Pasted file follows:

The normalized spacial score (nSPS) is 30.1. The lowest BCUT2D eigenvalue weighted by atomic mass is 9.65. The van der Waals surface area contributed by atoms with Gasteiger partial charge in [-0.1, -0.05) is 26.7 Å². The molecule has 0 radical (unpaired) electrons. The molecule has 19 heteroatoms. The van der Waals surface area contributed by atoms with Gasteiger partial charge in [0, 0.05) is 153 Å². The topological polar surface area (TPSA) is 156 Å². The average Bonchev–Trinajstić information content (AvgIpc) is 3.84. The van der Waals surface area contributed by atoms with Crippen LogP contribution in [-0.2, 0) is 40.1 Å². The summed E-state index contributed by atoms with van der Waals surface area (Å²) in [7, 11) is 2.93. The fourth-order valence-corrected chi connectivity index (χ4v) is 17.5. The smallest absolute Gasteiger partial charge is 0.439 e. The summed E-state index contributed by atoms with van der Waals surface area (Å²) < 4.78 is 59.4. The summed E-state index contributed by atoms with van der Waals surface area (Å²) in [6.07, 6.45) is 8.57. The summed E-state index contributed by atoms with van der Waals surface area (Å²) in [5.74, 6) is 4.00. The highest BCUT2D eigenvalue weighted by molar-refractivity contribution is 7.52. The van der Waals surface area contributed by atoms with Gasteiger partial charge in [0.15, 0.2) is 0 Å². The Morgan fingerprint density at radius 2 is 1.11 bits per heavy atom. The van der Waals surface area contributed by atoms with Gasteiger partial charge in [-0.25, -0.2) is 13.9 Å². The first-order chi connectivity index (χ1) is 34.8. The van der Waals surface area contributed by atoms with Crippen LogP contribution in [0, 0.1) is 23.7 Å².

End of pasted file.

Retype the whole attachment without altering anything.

The normalized spacial score (nSPS) is 30.1. The lowest BCUT2D eigenvalue weighted by atomic mass is 9.65. The van der Waals surface area contributed by atoms with Gasteiger partial charge in [-0.1, -0.05) is 26.7 Å². The molecule has 0 radical (unpaired) electrons. The molecule has 19 heteroatoms. The van der Waals surface area contributed by atoms with Gasteiger partial charge in [0, 0.05) is 153 Å². The topological polar surface area (TPSA) is 156 Å². The average Bonchev–Trinajstić information content (AvgIpc) is 3.84. The van der Waals surface area contributed by atoms with Crippen LogP contribution in [-0.2, 0) is 40.1 Å². The summed E-state index contributed by atoms with van der Waals surface area (Å²) in [7, 11) is 2.93. The fourth-order valence-corrected chi connectivity index (χ4v) is 17.5. The smallest absolute Gasteiger partial charge is 0.439 e. The summed E-state index contributed by atoms with van der Waals surface area (Å²) < 4.78 is 59.4. The summed E-state index contributed by atoms with van der Waals surface area (Å²) in [6.07, 6.45) is 8.57. The summed E-state index contributed by atoms with van der Waals surface area (Å²) in [5.74, 6) is 4.00. The highest BCUT2D eigenvalue weighted by molar-refractivity contribution is 7.52. The van der Waals surface area contributed by atoms with Gasteiger partial charge in [0.15, 0.2) is 0 Å². The Morgan fingerprint density at radius 2 is 1.11 bits per heavy atom. The van der Waals surface area contributed by atoms with Gasteiger partial charge in [-0.25, -0.2) is 13.9 Å². The first-order chi connectivity index (χ1) is 34.8. The van der Waals surface area contributed by atoms with Crippen LogP contribution in [0, 0.1) is 23.7 Å².